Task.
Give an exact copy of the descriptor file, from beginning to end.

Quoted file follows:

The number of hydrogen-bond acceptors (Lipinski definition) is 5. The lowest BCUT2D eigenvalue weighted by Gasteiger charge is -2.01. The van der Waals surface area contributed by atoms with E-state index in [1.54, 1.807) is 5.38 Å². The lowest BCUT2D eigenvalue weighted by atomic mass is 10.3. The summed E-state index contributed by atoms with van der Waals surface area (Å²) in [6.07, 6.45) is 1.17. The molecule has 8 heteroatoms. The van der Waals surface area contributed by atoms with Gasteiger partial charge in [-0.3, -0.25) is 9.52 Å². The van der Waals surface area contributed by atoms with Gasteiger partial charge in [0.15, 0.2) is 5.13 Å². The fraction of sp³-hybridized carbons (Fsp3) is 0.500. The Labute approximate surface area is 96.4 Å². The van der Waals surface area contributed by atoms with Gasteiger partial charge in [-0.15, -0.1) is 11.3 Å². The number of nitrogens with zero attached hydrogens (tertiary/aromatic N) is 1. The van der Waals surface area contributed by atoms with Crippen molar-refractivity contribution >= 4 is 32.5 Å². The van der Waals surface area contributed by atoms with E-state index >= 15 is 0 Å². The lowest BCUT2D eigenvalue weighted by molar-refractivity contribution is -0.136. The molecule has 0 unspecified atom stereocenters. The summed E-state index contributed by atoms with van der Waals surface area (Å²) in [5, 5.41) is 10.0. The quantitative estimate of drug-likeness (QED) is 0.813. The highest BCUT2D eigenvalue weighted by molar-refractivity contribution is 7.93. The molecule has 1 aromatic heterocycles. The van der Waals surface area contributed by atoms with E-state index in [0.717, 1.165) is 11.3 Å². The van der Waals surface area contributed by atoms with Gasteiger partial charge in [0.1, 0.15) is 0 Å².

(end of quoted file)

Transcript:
The number of hydrogen-bond acceptors (Lipinski definition) is 5. The lowest BCUT2D eigenvalue weighted by Gasteiger charge is -2.01. The van der Waals surface area contributed by atoms with E-state index in [1.54, 1.807) is 5.38 Å². The lowest BCUT2D eigenvalue weighted by atomic mass is 10.3. The summed E-state index contributed by atoms with van der Waals surface area (Å²) in [6.07, 6.45) is 1.17. The molecule has 8 heteroatoms. The van der Waals surface area contributed by atoms with Gasteiger partial charge in [-0.3, -0.25) is 9.52 Å². The van der Waals surface area contributed by atoms with Gasteiger partial charge in [0.15, 0.2) is 5.13 Å². The fraction of sp³-hybridized carbons (Fsp3) is 0.500. The Labute approximate surface area is 96.4 Å². The van der Waals surface area contributed by atoms with Gasteiger partial charge in [-0.15, -0.1) is 11.3 Å². The number of nitrogens with zero attached hydrogens (tertiary/aromatic N) is 1. The van der Waals surface area contributed by atoms with Crippen molar-refractivity contribution >= 4 is 32.5 Å². The van der Waals surface area contributed by atoms with E-state index >= 15 is 0 Å². The lowest BCUT2D eigenvalue weighted by molar-refractivity contribution is -0.136. The molecule has 0 unspecified atom stereocenters. The summed E-state index contributed by atoms with van der Waals surface area (Å²) in [5, 5.41) is 10.0. The quantitative estimate of drug-likeness (QED) is 0.813. The highest BCUT2D eigenvalue weighted by molar-refractivity contribution is 7.93. The molecule has 1 aromatic heterocycles. The van der Waals surface area contributed by atoms with E-state index in [0.717, 1.165) is 11.3 Å². The van der Waals surface area contributed by atoms with Gasteiger partial charge in [0.1, 0.15) is 0 Å².